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Logo of Phnom Penh Post newspaper Phnom Penh Post - Local TV advertising giants poised to merge

Cambodian children watch television in their home in Phnom Penh.
Cambodian children watch television in their home in Phnom Penh. Pha Lina

Local TV advertising giants poised to merge

Two of the country’s biggest television advertising studios have announced plans to merge and pool resources in a move expected to raise the bar on the domestic production of high-quality TV commercials for the Kingdom’s airwaves.

Under a deal expected to be concluded next week, Cambodia Broadcasting Service (CBS), a subsidiary of business tycoon Kith Meng’s Royal Group, will absorb TV advertising company Legend Tiger Investment Co Ltd and merge its operations with its own television commercial production arm. The merger would create the nation’s largest and best equipped television advertising production facility.

Glenn Ala, head of TVC operations for CBS, said that until now the two companies have operated as direct competitors vying for the increasing demand for television commercial production. Their combined resources would be pooled under a new shareholder agreement in which Legend Tiger “becomes a subsidiary, owned and operated by CBS”.

“The subsidiary will have two stakeholders, Kith Meng as majority shareholder and Bou Panha [as minority shareholder],” he said, referring to the current executive producer for Legend Tiger.

He added that a general manager would be appointed by CBS to run the company after the merger is finalised.

While Ala declined to disclose any financial figures or the amount of assets held by each party, he said the deal was made possible by the rising fortunes of CBS’ television commercial production arm.

“CBS’s TVC production department had a slow start but has recently grown in strength and profitability, primarily due to the infusion of skills and talents sourced both locally and internationally,” he said, adding that the company had to build up its network and brand image.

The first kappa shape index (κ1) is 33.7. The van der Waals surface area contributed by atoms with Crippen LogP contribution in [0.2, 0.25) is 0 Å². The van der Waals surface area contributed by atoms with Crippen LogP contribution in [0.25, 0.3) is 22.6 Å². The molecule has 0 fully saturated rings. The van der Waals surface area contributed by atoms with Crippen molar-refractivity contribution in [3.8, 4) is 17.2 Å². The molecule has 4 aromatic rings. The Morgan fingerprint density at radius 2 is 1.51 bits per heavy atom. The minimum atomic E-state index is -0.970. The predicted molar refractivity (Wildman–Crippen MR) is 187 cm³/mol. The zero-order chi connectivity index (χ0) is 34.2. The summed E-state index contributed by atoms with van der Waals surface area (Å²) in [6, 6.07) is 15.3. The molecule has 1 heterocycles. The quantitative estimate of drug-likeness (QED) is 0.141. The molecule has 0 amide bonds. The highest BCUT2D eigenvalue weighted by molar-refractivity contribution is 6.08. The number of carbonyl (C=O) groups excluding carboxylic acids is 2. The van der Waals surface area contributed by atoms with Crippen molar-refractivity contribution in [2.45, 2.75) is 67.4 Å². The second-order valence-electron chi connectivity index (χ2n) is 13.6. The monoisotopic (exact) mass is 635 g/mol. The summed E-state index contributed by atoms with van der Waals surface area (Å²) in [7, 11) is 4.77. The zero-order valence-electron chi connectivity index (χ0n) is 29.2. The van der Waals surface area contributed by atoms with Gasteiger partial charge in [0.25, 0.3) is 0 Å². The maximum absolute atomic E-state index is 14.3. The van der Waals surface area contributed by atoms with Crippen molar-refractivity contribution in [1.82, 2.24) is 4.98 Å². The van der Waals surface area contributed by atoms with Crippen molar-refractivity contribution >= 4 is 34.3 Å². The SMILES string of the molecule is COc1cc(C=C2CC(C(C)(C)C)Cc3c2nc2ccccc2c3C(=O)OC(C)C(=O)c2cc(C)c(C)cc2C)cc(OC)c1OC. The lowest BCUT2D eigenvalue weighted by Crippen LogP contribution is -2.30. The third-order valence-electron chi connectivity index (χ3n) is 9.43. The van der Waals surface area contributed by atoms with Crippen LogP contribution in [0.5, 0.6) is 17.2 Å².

“Now with the merger, things can only get better because we combine the creative teams of both, and get the added benefits of Legend Tiger’s experience and network, [plus] CBS’ talents and resources,” he added.

CBS owns and operates three of the Kingdom’s biggest entertainment and news channels – CTN, CNC and MyTV – and raked in an estimated $20 million in advertising revenue in 2015. Meanwhile, Tiger Legend boasts a roster of high-profile clients that include CIMB Bank, Axiata, Cellcard and Cambodia Beer.

According to Ala, the consolidated TV commercial production facility would look to focus on keeping local advertising money from going to production houses in Thailand, Vietnam and the Philippines.

“We will strive to provide international quality productions and try to keep the ad production dollars from leaving the country,” he said. “And with the backing of the largest media company in Cambodia, we will be able to narrow the gap even further between brands and TV audiences through branded content.”

Julian Rake, managing director of local public relations and digital media firm Quantum Media, said that while there was no doubt that local demand for high-quality production of commercials was on the rise, there was a “disconnect” between the rates television stations were charging and prime time slots.

“There is a bit of a disconnect in [TV commercials] because advertising rates are so cheap here on Cambodian television stations with such a proliferation of different channels,” he said. “Marketing directors must sometimes wonder why they would pay top dollar for high-end production only to place their ads in such cheap time slots.”

He added that the low cost for prime time slots creates a disincentive for advertisers to invest heavily in high-quality commercial production.“Of course a big production house can offer its clients economies of scale and do quality work at a lower price, but there is a finite amount of that work around,” Rake said.

He added that it would be difficult for a production house to survive purely on making TV commercials without tapping into additional production streams such as “drama or reality shows”.

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